To critically explore different ways of reforming legal gender status, focusing on England and Wales, while drawing on experiences in other countries, the different legal approaches taken towards other social characteristics, such as religion, disability, ethnicity and sexuality, and the views of activists, policy-makers, NGOs, lawyers and the wider public.
To contribute to ongoing policy and political discussions relating to current legal reform proposals, while taking a longer-term approach.
To understand different people’s hopes and worries in relation to both the current legal framework and different approaches to legal reform.
To contribute to broader discussions about the changing character of gender and the contribution law can make to how it is changing.
In the lead-up to the International Day Against Homophobia, Transphobia and Biphobia (upcoming on 17th May 2021), the latest survey of 234 transgender people in Hong Kong between 2019 and 2020, the largest survey on the population in Hong Kong so far, has been released on 12th May 2021.
The survey conducted by the Sexualities Research Programme of the Chinese University of Hong Kong, in collaboration with the Transgender Resource Center, found that:
Rejection, victimisation and discrimination were the rule rather than the exception in many transgender people’s lives in Hong Kong. 76% of the respondents reported facing rejection in different dimensions of social life in their lifetime. 62% of the respondents reported having experienced different forms of victimisation in their lifetime. 51.1% of the respondents reported facing discrimination in at least one of the following four domains in the previous year: Employment (34.8%), education (34.8%), provision of goods and services (36.9%) and disposal and management of premises (26.2%).
Transgender people in Hong Kong reported great difficulties in using a toilet which matches their self-identified gender, or even simply accessing toilets in public spaces. Worse still, when using the toilet, transgender people in Hong Kong were subjected to verbal assault, physical violence, or even sexual contact against their wishes.
A substantial proportion of the respondents had not undergone, were not sure or did not want to undergo gender-affirming medical interventions because of a variety of reasons, which means they were excluded from being eligible for a change of the sex entry on the identity card sex entry based on the current regulations set out by the Hong Kong government. Only 5.6% of the respondents had changed the on their identity card, and another 6% said they were in the process of doing so. 75% agreed that the government should recognise non-binary gender options.
All of such social and legal marginalisation took a toll on the transgender people’s mental health in Hong Kong. 42.8% of the respondents showed moderate-to-severe levels of depressive symptoms, and 34.7% showed moderate-to-severe levels of anxiety symptoms. Besides, 31.2% of the respondents reported non-suicidal self-injurious behaviour in the past 12 months. There were 76.9% of them contemplated suicide, 25.6% made a suicide plan, and 12.8% attempted suicide in their lifetime. However, transgender people displayed agency and one-third of them took action to resist when facing transgender-related discrimination/cisgenderism.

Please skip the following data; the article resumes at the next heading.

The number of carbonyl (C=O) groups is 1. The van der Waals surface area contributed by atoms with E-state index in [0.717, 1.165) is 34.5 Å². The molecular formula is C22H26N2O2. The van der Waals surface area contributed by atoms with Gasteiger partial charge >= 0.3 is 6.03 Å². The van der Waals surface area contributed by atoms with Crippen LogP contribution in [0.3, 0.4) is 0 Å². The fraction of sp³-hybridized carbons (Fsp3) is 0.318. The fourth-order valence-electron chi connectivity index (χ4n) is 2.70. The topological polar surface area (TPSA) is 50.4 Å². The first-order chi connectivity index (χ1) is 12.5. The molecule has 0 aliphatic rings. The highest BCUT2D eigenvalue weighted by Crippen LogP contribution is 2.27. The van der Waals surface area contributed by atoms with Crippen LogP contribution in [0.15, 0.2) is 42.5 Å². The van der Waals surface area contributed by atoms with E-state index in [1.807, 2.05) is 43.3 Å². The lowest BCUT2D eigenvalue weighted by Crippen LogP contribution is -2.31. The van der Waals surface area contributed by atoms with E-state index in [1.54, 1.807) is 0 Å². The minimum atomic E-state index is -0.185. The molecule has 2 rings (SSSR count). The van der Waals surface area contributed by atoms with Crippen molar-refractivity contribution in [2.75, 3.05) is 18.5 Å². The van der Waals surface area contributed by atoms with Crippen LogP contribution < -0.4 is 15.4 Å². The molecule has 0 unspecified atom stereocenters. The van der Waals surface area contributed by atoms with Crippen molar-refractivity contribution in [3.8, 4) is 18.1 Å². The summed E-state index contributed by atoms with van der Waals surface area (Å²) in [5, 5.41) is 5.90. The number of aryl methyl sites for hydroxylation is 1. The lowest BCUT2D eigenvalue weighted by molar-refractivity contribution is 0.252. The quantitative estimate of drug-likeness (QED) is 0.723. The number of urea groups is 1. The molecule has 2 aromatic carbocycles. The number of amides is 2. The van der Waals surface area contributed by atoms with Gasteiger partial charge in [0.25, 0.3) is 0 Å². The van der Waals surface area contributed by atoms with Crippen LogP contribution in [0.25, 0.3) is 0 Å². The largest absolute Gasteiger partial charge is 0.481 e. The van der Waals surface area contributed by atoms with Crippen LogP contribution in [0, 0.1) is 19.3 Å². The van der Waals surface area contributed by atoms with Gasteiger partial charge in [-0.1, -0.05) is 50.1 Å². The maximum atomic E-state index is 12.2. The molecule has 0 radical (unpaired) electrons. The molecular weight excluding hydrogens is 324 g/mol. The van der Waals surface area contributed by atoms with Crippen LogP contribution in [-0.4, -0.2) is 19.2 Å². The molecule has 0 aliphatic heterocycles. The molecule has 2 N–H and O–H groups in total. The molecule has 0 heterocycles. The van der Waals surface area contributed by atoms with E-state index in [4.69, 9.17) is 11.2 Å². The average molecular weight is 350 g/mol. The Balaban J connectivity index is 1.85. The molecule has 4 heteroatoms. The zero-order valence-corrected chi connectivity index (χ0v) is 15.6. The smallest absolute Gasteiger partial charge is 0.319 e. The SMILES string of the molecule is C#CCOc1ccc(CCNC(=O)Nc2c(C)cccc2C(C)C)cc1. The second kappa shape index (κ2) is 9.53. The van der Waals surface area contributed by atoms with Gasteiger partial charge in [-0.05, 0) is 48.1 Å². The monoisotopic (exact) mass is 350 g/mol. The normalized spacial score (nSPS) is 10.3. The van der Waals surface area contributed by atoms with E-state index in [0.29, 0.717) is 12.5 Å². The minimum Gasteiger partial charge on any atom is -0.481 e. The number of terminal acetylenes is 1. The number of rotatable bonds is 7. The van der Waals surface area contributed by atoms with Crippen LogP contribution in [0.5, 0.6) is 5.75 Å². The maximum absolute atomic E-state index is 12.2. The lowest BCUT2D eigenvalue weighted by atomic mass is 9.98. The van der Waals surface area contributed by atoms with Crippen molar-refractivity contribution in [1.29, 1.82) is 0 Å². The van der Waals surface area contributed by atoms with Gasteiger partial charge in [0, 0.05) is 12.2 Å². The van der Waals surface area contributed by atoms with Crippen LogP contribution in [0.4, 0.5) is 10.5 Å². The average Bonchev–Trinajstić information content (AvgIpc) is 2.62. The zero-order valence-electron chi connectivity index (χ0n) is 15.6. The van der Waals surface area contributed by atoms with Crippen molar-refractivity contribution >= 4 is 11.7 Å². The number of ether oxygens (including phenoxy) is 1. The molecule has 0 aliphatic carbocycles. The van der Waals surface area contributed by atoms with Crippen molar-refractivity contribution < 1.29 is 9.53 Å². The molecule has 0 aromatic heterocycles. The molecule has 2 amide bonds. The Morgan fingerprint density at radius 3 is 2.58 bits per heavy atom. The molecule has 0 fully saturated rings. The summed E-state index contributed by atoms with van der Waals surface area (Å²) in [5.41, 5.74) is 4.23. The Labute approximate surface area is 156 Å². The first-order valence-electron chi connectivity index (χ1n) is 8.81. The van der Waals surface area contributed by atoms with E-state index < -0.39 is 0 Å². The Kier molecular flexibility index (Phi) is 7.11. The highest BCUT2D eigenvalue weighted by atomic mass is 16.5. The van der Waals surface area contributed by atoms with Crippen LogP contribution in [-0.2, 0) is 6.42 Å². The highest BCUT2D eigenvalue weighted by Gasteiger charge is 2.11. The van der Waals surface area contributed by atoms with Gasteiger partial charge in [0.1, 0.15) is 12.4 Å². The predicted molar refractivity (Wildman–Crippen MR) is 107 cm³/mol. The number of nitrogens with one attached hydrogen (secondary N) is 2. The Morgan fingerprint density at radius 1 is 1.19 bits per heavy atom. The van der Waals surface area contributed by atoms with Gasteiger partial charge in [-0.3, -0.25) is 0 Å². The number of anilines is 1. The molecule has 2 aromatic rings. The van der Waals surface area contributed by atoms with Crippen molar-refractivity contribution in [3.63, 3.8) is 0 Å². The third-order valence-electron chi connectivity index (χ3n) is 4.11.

Earlier studies have consistently documented sexual orientation disparities in mental health, with lesbian, gay, bisexual, and transgender (LGBT) individuals being at greater risk of poor mental health than cisgender heterosexual individuals. The Chinese University of Hong Kong The Chinese University of Hong Kong conducted research that studies the disparities in mental health of LGBT individuals (incl. lesbian, gay, bisexual, and transgender individuals) and cisgender heterosexual individuals in 2017 with an aim to examine mental health of LGBT individuals in Hong Kong and identify protective and risk factors that contribute to their mental health outcomes.
A new report issued by the Centre for Comparative and Public Law shows that Hong Kong public opinion on same-sex couples’ rights has changed significantly in recent years. In 2013, only a minority of Hong Kong people said that same-sex couples should be permitted to marry (38%). By 2017, however, over half of people expressed agreement with same-sex marriage (50.4%). In 2017, 78% of Hong Kong people said that same-sex couples should have at least some of the rights enjoyed by different-sex couples, compared with 73% in 2013. In addition, 69% of people in 2017 said that Hong Kong should have a law to protect against sexual orientation discrimination, compared with 58% in 2013.
We need donations and support from enthusiastic people to keep our work going. If you share our vision, please consider making a donation to us. After your contribution, please kindly email the date of deposit, the amount, and reference to us for our records. Thank you!
Pay by Credit card/Apple Pay/Google Pay/WeChat Pay:
If you would like to pay by Apply Pay, please open this page with Safari. For Google Pay use Chrome to open. And then click the Amount button below, the donate button or scan the QR Code and select the number of that amount. To change the quantity, look for the "Detail" button which is located on the top of mobile and left hand size of computer.